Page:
The alternative to tax-and-spend

October 5, 2011
Matt Yglesias's post on Denmark this morning got me all misty-eyed for European tax-and-spend liberalism:

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Matt Yglesias’s post on Denmark this morning got me all misty-eyed for European tax-and-spend liberalism:

The Nordic countries have become the world leaders in combining high levels of public services with strong economic growth precisely by being pretty relentless at seeking out economically efficient ways to raise tax revenue.

To put this into a US context, two of the biggest and most daunting long-term problems facing the US economy are (1) the fact that Americans aren’t as well educated as their counterparts elsewhere in the world; and (2) the fast-growing obesity epidemic.

Both of these problems are caused, in large part, by America’s very high levels of child poverty.

So if you fix the child-poverty problem, you’ve made a serious dent in both the education problem and the obesity problem.

What’s more, the child-poverty problem really is one of those problems which can be fixed quite easily just by throwing money at it. Give enough money to children in poverty, and they’re not poor any more. Problem solved — at least to a first approximation.

Of course, doing that is expensive, and needs to be paid for. Lower poverty will cause higher growth in the long term, but funding a permanent poverty-reduction program with deficit spending is still not something I’d recommend. So a responsible government adjusts its income so that it can pay for such a thing. The great thing about governments, after all — unlike households — is that they have a lot of control over how much money they’re bringing in. If a government wants more money, it just needs to raise existing tax rates, or implement new taxes.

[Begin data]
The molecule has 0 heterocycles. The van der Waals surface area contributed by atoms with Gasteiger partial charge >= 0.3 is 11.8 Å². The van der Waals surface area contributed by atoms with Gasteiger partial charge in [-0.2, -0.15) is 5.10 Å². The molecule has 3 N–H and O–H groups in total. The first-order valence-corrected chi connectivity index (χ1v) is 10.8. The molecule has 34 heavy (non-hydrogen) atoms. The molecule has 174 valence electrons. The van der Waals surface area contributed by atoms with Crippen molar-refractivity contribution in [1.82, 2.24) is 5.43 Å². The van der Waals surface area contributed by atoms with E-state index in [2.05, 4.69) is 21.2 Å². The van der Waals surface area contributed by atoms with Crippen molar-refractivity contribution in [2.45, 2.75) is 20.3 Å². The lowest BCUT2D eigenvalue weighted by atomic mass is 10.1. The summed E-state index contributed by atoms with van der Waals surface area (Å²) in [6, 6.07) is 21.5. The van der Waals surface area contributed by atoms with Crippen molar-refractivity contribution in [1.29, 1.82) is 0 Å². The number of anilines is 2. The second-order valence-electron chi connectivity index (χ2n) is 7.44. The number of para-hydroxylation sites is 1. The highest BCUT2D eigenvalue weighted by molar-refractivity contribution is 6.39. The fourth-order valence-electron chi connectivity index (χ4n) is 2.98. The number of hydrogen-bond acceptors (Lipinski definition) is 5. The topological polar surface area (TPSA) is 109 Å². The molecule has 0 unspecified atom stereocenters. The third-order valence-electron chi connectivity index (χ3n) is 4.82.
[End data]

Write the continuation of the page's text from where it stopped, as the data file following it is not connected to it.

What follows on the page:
So you bring in a new tax. On fatty foods — which would also, at the margin, help on the obesity front. Or on financial transactions. Or on carbon. Ideally, something you wouldn’t mind seeing less of. You take the revenues from the new tax, and you use them to make the country a better place. And if the tax is well designed, it will have no visible effect on economic growth.

But in the US, this kind of thinking is anathema not only to the right but also to the left. If fiscal conservatives want to reduce the deficit, they always look first to spending cuts rather than to new taxes — despite the fact that taxes in the US have almost never been lower than they are now.

As a result, the biggest and most daunting long-term problems facing America — things like the fact that the number of uneducated fat people is growing alarmingly — remain unaddressed, and largely ignored.

Is there a conservative way of addressing such issues? I don’t think there is — I think that conservatives will simply say that questions of education and nutrition are a matter of individual choice, and that the government should not concern itself with such things. But if we continue down that road, I fear that the unemployable underclass will only continue to grow. And that anger at the powers that be — whether it comes from the Tea Party or from Occupy Wall Street — will only continue to grow along with it.


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